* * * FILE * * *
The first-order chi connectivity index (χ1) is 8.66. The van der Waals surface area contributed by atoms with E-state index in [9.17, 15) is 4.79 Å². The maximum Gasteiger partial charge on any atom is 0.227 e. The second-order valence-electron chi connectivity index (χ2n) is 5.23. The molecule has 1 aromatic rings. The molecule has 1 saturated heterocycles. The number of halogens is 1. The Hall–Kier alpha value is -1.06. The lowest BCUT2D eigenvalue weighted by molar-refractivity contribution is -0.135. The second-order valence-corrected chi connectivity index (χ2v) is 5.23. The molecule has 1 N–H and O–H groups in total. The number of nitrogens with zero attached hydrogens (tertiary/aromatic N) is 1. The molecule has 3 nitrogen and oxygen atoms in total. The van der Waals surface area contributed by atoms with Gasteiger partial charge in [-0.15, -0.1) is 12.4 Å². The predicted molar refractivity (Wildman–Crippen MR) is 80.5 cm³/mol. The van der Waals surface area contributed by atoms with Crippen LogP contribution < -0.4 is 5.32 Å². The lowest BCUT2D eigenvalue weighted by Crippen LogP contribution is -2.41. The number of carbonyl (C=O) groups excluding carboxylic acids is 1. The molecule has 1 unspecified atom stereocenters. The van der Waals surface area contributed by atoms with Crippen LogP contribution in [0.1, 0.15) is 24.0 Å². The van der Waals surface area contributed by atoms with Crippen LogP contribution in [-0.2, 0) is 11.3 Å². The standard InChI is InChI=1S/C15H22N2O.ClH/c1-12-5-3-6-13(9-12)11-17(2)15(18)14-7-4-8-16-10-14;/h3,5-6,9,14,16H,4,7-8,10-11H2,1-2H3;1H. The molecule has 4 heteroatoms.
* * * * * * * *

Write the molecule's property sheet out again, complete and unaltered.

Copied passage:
The first-order chi connectivity index (χ1) is 8.66. The van der Waals surface area contributed by atoms with E-state index in [9.17, 15) is 4.79 Å². The maximum Gasteiger partial charge on any atom is 0.227 e. The second-order valence-electron chi connectivity index (χ2n) is 5.23. The molecule has 1 aromatic rings. The molecule has 1 saturated heterocycles. The number of halogens is 1. The Hall–Kier alpha value is -1.06. The lowest BCUT2D eigenvalue weighted by molar-refractivity contribution is -0.135. The second-order valence-corrected chi connectivity index (χ2v) is 5.23. The molecule has 1 N–H and O–H groups in total. The number of nitrogens with zero attached hydrogens (tertiary/aromatic N) is 1. The molecule has 3 nitrogen and oxygen atoms in total. The van der Waals surface area contributed by atoms with Gasteiger partial charge in [-0.15, -0.1) is 12.4 Å². The predicted molar refractivity (Wildman–Crippen MR) is 80.5 cm³/mol. The van der Waals surface area contributed by atoms with Crippen LogP contribution < -0.4 is 5.32 Å². The lowest BCUT2D eigenvalue weighted by Crippen LogP contribution is -2.41. The number of carbonyl (C=O) groups excluding carboxylic acids is 1. The molecule has 1 unspecified atom stereocenters. The van der Waals surface area contributed by atoms with Crippen LogP contribution in [0.1, 0.15) is 24.0 Å². The van der Waals surface area contributed by atoms with Crippen LogP contribution in [-0.2, 0) is 11.3 Å². The standard InChI is InChI=1S/C15H22N2O.ClH/c1-12-5-3-6-13(9-12)11-17(2)15(18)14-7-4-8-16-10-14;/h3,5-6,9,14,16H,4,7-8,10-11H2,1-2H3;1H. The molecule has 4 heteroatoms.